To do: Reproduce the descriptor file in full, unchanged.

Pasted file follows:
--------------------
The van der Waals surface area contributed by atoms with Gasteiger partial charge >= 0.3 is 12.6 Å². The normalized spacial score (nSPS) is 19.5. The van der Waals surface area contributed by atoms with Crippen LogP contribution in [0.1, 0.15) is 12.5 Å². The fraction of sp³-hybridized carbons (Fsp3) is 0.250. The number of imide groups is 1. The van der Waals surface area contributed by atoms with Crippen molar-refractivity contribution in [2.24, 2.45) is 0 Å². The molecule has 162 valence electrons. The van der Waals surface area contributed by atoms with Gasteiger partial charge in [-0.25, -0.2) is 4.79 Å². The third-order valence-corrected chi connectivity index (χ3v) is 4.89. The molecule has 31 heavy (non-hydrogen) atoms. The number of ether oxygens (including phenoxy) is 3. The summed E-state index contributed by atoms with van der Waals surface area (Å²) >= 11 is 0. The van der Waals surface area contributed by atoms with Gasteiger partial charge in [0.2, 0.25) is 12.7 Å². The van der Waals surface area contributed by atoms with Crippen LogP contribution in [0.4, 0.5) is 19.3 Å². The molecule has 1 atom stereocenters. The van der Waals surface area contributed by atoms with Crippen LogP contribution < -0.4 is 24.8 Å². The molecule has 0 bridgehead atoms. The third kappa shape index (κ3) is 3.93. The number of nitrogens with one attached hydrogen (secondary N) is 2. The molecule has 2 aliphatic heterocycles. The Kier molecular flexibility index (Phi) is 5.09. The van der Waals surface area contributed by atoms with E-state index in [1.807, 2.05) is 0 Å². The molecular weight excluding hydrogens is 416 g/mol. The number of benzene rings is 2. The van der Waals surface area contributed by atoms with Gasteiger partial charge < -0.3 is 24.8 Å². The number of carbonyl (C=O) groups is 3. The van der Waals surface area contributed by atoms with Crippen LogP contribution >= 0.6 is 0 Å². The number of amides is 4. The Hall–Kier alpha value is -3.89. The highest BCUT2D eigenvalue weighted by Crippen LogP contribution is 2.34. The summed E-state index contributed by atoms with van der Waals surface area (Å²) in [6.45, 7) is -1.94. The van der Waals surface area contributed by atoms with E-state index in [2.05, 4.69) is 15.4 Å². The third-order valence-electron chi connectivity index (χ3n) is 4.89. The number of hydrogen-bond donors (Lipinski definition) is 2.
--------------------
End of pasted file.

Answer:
The van der Waals surface area contributed by atoms with Gasteiger partial charge >= 0.3 is 12.6 Å². The normalized spacial score (nSPS) is 19.5. The van der Waals surface area contributed by atoms with Crippen LogP contribution in [0.1, 0.15) is 12.5 Å². The fraction of sp³-hybridized carbons (Fsp3) is 0.250. The number of imide groups is 1. The van der Waals surface area contributed by atoms with Crippen molar-refractivity contribution in [2.24, 2.45) is 0 Å². The molecule has 162 valence electrons. The van der Waals surface area contributed by atoms with Gasteiger partial charge in [-0.25, -0.2) is 4.79 Å². The third-order valence-corrected chi connectivity index (χ3v) is 4.89. The molecule has 31 heavy (non-hydrogen) atoms. The number of ether oxygens (including phenoxy) is 3. The summed E-state index contributed by atoms with van der Waals surface area (Å²) >= 11 is 0. The van der Waals surface area contributed by atoms with Gasteiger partial charge in [0.2, 0.25) is 12.7 Å². The van der Waals surface area contributed by atoms with Crippen LogP contribution in [0.4, 0.5) is 19.3 Å². The molecule has 1 atom stereocenters. The van der Waals surface area contributed by atoms with Crippen LogP contribution < -0.4 is 24.8 Å². The molecule has 0 bridgehead atoms. The third kappa shape index (κ3) is 3.93. The number of nitrogens with one attached hydrogen (secondary N) is 2. The molecule has 2 aliphatic heterocycles. The Kier molecular flexibility index (Phi) is 5.09. The van der Waals surface area contributed by atoms with E-state index in [1.807, 2.05) is 0 Å². The molecular weight excluding hydrogens is 416 g/mol. The number of benzene rings is 2. The van der Waals surface area contributed by atoms with Gasteiger partial charge < -0.3 is 24.8 Å². The number of carbonyl (C=O) groups is 3. The van der Waals surface area contributed by atoms with Crippen LogP contribution >= 0.6 is 0 Å². The number of amides is 4. The Hall–Kier alpha value is -3.89. The highest BCUT2D eigenvalue weighted by Crippen LogP contribution is 2.34. The summed E-state index contributed by atoms with van der Waals surface area (Å²) in [6.45, 7) is -1.94. The van der Waals surface area contributed by atoms with E-state index in [2.05, 4.69) is 15.4 Å². The third-order valence-electron chi connectivity index (χ3n) is 4.89. The number of hydrogen-bond donors (Lipinski definition) is 2.